Miami Beach is setting the pace on gambling for all of us
For all the right reasons, Miami Beach this week is to vote to keep casinos out of its city limits. The legislation should be passed, and then should become a model for every other government in Miami-Dade County to do the same thing.
The most important reason for every city to act now to bar gambling is that neither the state legislature nor county hall can be counted on to hold the gates against the constant battering ram of mega-casinos.
Each legislative session casino interests get closer and closer to breaking through the barriers, as they almost did this year.
Meanwhile, county government has just begun a partnership with Genting, the Malaysian casino giant that bought the old Omni mall and the former Miami Herald site with the stated purposes of putting a mega-casino on each site. In the new partnership, a Genting affiliate will build a 300-room hotel with plenty of operating space for a casino over a county bus terminal adjacent to the other two sites – clearing the way for not just one casino but a whole casino district.
Miami Beach, which thrives on the visitor industry, knows well what a wide-open casino could do to the upper-end visitors the city has come to attract more and more. Art Basel visitors and a Florida Atlantic City wouldn’t mix, and the huge loss to the community would be economic, sociological and cultural.
From Miami Beach, the blight would spread to the rest of the county. Despite the legislature’s decimation of Visit Florida in the just-ended legislative session, the economy of Miami-Dade, like the rest of this state, depends on visitors. Gambling is bringing in fewer visitors everywhere, and many of the high-end visitors who like the current climate of Miami-Dade would be repelled.
Because neither the state nor the county can be depended upon to hold the gates shut against casinos, the city is approaching its legislation as a land use and zoning matter, proposing planning and zoning regulations that would bar gambling uses. So even if the state were to legalize casinos, they couldn’t operate in Miami Beach based on land and zoning rules.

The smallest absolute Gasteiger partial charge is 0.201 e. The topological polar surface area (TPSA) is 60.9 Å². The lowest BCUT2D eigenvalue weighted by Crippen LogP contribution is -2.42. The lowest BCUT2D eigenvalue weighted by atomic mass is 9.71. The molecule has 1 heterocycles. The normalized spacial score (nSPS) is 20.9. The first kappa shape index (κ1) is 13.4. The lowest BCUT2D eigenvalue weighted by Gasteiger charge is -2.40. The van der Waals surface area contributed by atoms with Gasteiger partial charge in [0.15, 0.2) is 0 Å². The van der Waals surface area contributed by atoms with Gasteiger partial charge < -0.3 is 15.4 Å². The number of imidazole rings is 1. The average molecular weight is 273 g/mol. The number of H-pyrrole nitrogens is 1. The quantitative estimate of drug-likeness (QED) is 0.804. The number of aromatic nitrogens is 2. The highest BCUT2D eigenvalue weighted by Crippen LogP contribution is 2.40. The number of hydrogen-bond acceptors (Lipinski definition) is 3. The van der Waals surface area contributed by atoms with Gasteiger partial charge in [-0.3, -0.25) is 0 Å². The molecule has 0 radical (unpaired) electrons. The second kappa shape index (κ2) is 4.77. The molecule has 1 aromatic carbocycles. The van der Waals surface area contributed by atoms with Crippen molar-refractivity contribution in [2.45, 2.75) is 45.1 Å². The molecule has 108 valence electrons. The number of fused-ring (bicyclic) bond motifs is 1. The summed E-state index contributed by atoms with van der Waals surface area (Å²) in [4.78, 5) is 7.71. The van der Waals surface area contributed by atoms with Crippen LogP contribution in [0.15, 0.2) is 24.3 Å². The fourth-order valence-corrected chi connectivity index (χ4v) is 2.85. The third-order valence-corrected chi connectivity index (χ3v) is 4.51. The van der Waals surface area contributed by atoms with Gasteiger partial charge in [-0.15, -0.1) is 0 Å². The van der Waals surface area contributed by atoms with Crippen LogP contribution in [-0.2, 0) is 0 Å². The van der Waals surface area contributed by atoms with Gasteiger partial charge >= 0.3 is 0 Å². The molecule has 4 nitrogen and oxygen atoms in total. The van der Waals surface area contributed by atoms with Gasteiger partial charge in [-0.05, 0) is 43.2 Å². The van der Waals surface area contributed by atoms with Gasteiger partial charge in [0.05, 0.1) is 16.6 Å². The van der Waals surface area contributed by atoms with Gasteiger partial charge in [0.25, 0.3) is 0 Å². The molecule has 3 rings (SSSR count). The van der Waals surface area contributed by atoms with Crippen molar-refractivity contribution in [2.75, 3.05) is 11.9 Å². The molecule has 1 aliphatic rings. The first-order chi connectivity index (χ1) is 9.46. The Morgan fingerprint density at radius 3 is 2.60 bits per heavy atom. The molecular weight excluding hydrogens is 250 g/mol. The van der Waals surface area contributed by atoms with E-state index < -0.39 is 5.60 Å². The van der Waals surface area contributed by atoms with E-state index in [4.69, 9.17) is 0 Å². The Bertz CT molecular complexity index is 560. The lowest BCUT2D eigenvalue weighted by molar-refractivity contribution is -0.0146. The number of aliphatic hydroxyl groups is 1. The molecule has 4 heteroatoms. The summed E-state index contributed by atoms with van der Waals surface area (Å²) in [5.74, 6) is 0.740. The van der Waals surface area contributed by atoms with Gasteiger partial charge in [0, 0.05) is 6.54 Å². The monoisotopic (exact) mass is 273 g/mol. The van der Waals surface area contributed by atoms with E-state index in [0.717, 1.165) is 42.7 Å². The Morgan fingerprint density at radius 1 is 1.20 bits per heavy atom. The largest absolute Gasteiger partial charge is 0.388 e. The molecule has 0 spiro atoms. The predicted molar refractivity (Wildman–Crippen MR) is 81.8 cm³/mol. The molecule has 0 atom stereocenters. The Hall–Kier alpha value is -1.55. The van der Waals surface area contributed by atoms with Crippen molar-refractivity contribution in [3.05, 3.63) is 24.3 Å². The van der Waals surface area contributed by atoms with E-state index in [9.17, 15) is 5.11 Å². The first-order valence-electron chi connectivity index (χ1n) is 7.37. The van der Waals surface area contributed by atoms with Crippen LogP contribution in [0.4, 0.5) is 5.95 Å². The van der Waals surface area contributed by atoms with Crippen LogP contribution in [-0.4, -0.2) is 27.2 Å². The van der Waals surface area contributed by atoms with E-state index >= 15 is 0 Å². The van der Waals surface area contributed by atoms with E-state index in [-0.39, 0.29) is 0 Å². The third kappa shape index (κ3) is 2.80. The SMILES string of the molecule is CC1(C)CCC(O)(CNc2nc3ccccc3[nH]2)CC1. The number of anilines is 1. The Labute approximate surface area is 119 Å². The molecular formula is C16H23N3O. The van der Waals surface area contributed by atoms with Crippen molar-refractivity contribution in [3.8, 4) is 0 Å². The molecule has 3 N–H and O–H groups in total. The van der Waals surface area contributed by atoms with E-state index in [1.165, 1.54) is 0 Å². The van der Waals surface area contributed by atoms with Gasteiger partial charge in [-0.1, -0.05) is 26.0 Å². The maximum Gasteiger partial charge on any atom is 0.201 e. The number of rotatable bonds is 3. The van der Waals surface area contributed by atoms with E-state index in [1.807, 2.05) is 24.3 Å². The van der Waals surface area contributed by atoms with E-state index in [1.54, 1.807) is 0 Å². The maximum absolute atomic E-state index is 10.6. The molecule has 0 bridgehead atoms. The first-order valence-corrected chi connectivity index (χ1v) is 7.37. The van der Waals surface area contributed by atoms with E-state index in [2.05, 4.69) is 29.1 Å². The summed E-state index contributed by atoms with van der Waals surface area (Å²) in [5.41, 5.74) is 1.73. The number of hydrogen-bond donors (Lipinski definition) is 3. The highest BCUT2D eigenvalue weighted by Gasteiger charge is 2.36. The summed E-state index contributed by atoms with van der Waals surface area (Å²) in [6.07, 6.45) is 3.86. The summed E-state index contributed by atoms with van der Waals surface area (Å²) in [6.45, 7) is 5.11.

Again, every city should emulate Miami Beach. Then, if the state legalized them, casinos could enter unincorporated areas, leaving it to county hall to summon the wisdom and courage to also bar gambling – though Genting probably has too many county commissioners on its side already to make that happen.
Miami Beach’s planning analysis for this week’s legislation is instructive. It notes that while the legislature didn’t allow more casinos in Miami-Dade this year “there is always the possibility of special sessions or for new bills to be introduced in future legislative sessions. It is therefore important that the city’s comprehensive plan and land development regulations address casinos in the event that the State Legislature allows an expansion of gambling or casinos at some point in the future.”
As for legality, the analysis concludes that the city is well within both its home rule and police powers to adopt the proposed zoning and comprehensive plan amendments.
The legislative analysis notes not only the well-documented social ills of gambling but the economic danger to the rest of the tourist industry: casinos are designed to keep the guests inside their facilities, not seeing the community and its attractions. That would imply that local spending per visitor would drop markedly in a casino economy, so even with the same number of visitors local incomes would fall.
The first airing of the three city measures is today (5/11) – the Planning Board is to review them and send them to the city commission for a 2 p.m. hearing tomorrow (5/12) at city hall. The city commission’s vote will be preliminary, meaning final action would come after the commission, as it should, passes the items this week.
These measures, all ordinances, won’t be engraved in stone. Future city commissions could be swayed to undo what this commission should do now – erect gambling barriers. We should be counting on the state constitution to protect us – but we can’t, because as the city analysis notes, a future legislature could open the doors wide to gambling.
The casino interests will never stop trying to get in. Each step they take inside will lead to another and another.
The only defenses are to pass local measures like Miami Beach’s today and then have constant vigilance. Not only are we protecting our visitor economy but the lifestyle that keeps us here.
People pick the lifestyle they prefer. Of this we are certain: Atlantic City is selling very few multi-million-dollar condos. The big money comes here already, and comes to live as well as to visit. We have nothing to gain, and everything to lose, with casinos.
It’s appropriate that Miami Beach show leadership and lead the way. Who knows the visitor industry better?